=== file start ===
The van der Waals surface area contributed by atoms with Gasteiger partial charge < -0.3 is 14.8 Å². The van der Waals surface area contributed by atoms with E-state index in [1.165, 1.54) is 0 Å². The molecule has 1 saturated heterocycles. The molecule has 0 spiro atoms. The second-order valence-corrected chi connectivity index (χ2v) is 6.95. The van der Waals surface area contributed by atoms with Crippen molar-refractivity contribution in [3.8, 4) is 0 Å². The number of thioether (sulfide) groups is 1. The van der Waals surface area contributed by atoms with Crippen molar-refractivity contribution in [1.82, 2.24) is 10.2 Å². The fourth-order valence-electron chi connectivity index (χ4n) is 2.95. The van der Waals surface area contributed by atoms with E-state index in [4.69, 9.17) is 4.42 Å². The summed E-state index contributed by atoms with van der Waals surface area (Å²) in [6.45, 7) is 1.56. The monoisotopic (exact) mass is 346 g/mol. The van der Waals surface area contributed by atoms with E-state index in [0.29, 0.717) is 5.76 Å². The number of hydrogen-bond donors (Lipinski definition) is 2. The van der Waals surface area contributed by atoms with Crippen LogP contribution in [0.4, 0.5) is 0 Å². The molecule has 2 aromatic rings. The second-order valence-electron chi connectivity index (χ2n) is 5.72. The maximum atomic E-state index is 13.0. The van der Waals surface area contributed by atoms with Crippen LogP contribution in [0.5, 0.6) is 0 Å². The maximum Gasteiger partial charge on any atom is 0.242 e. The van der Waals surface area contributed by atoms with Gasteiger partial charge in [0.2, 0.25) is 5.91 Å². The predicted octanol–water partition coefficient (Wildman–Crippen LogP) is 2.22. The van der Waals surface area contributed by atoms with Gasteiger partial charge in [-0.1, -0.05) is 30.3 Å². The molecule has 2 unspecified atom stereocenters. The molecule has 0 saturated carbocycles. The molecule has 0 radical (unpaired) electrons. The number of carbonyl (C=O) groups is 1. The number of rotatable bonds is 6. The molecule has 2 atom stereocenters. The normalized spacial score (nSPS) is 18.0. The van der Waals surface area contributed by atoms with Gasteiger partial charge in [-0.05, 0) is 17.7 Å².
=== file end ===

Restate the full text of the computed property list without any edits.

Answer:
The van der Waals surface area contributed by atoms with Gasteiger partial charge < -0.3 is 14.8 Å². The van der Waals surface area contributed by atoms with E-state index in [1.165, 1.54) is 0 Å². The molecule has 1 saturated heterocycles. The molecule has 0 spiro atoms. The second-order valence-corrected chi connectivity index (χ2v) is 6.95. The van der Waals surface area contributed by atoms with Crippen molar-refractivity contribution in [3.8, 4) is 0 Å². The number of thioether (sulfide) groups is 1. The van der Waals surface area contributed by atoms with Crippen molar-refractivity contribution in [1.82, 2.24) is 10.2 Å². The fourth-order valence-electron chi connectivity index (χ4n) is 2.95. The van der Waals surface area contributed by atoms with E-state index in [4.69, 9.17) is 4.42 Å². The summed E-state index contributed by atoms with van der Waals surface area (Å²) in [6.45, 7) is 1.56. The monoisotopic (exact) mass is 346 g/mol. The van der Waals surface area contributed by atoms with E-state index in [0.29, 0.717) is 5.76 Å². The number of hydrogen-bond donors (Lipinski definition) is 2. The van der Waals surface area contributed by atoms with Crippen LogP contribution in [0.4, 0.5) is 0 Å². The molecule has 2 aromatic rings. The second-order valence-electron chi connectivity index (χ2n) is 5.72. The maximum atomic E-state index is 13.0. The van der Waals surface area contributed by atoms with Crippen LogP contribution in [0.5, 0.6) is 0 Å². The maximum Gasteiger partial charge on any atom is 0.242 e. The van der Waals surface area contributed by atoms with Gasteiger partial charge in [0.2, 0.25) is 5.91 Å². The predicted octanol–water partition coefficient (Wildman–Crippen LogP) is 2.22. The van der Waals surface area contributed by atoms with Gasteiger partial charge in [-0.1, -0.05) is 30.3 Å². The molecule has 2 unspecified atom stereocenters. The molecule has 0 saturated carbocycles. The molecule has 0 radical (unpaired) electrons. The number of carbonyl (C=O) groups is 1. The number of rotatable bonds is 6. The molecule has 2 atom stereocenters. The normalized spacial score (nSPS) is 18.0. The van der Waals surface area contributed by atoms with Gasteiger partial charge in [-0.05, 0) is 17.7 Å².